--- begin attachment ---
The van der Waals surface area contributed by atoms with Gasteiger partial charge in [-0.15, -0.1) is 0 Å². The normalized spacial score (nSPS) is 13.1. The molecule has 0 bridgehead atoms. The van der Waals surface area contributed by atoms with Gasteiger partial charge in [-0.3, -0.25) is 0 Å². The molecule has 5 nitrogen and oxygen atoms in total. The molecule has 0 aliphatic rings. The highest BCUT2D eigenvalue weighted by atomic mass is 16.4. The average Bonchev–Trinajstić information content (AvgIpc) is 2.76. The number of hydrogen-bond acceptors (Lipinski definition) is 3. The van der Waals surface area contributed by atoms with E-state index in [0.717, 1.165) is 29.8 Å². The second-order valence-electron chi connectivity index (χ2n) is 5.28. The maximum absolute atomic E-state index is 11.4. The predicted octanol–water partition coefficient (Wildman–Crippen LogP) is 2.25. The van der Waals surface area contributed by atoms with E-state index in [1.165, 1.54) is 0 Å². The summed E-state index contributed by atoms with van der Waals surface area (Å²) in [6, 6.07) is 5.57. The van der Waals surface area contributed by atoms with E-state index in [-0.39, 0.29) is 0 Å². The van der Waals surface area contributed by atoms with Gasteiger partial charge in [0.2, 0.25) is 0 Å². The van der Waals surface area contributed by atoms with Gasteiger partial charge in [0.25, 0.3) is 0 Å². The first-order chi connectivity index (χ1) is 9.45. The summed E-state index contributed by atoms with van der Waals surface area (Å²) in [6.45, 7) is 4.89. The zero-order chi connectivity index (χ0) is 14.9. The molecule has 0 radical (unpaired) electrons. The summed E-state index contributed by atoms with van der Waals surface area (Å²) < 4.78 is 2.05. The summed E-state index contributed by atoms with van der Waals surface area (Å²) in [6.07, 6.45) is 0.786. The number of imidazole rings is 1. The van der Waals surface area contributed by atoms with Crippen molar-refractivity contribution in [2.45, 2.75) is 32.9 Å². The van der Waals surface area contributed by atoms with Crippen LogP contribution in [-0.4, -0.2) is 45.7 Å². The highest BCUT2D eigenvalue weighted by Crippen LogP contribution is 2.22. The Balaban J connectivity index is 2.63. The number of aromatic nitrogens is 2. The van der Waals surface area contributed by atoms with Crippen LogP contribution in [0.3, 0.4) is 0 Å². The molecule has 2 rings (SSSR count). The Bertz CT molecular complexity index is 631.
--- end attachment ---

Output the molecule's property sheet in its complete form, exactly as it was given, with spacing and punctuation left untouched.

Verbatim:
The van der Waals surface area contributed by atoms with Gasteiger partial charge in [-0.15, -0.1) is 0 Å². The normalized spacial score (nSPS) is 13.1. The molecule has 0 bridgehead atoms. The van der Waals surface area contributed by atoms with Gasteiger partial charge in [-0.3, -0.25) is 0 Å². The molecule has 5 nitrogen and oxygen atoms in total. The molecule has 0 aliphatic rings. The highest BCUT2D eigenvalue weighted by atomic mass is 16.4. The average Bonchev–Trinajstić information content (AvgIpc) is 2.76. The number of hydrogen-bond acceptors (Lipinski definition) is 3. The van der Waals surface area contributed by atoms with E-state index in [0.717, 1.165) is 29.8 Å². The second-order valence-electron chi connectivity index (χ2n) is 5.28. The maximum absolute atomic E-state index is 11.4. The predicted octanol–water partition coefficient (Wildman–Crippen LogP) is 2.25. The van der Waals surface area contributed by atoms with E-state index in [1.165, 1.54) is 0 Å². The summed E-state index contributed by atoms with van der Waals surface area (Å²) in [6, 6.07) is 5.57. The van der Waals surface area contributed by atoms with E-state index in [-0.39, 0.29) is 0 Å². The van der Waals surface area contributed by atoms with Gasteiger partial charge in [0.2, 0.25) is 0 Å². The van der Waals surface area contributed by atoms with Gasteiger partial charge in [0.25, 0.3) is 0 Å². The first-order chi connectivity index (χ1) is 9.45. The summed E-state index contributed by atoms with van der Waals surface area (Å²) in [6.45, 7) is 4.89. The zero-order chi connectivity index (χ0) is 14.9. The molecule has 0 radical (unpaired) electrons. The summed E-state index contributed by atoms with van der Waals surface area (Å²) < 4.78 is 2.05. The summed E-state index contributed by atoms with van der Waals surface area (Å²) in [6.07, 6.45) is 0.786. The number of imidazole rings is 1. The van der Waals surface area contributed by atoms with Crippen molar-refractivity contribution in [2.45, 2.75) is 32.9 Å². The van der Waals surface area contributed by atoms with Crippen LogP contribution in [-0.4, -0.2) is 45.7 Å². The highest BCUT2D eigenvalue weighted by Crippen LogP contribution is 2.22. The Balaban J connectivity index is 2.63. The number of aromatic nitrogens is 2. The van der Waals surface area contributed by atoms with Crippen LogP contribution in [0.3, 0.4) is 0 Å². The molecule has 2 rings (SSSR count). The Bertz CT molecular complexity index is 631.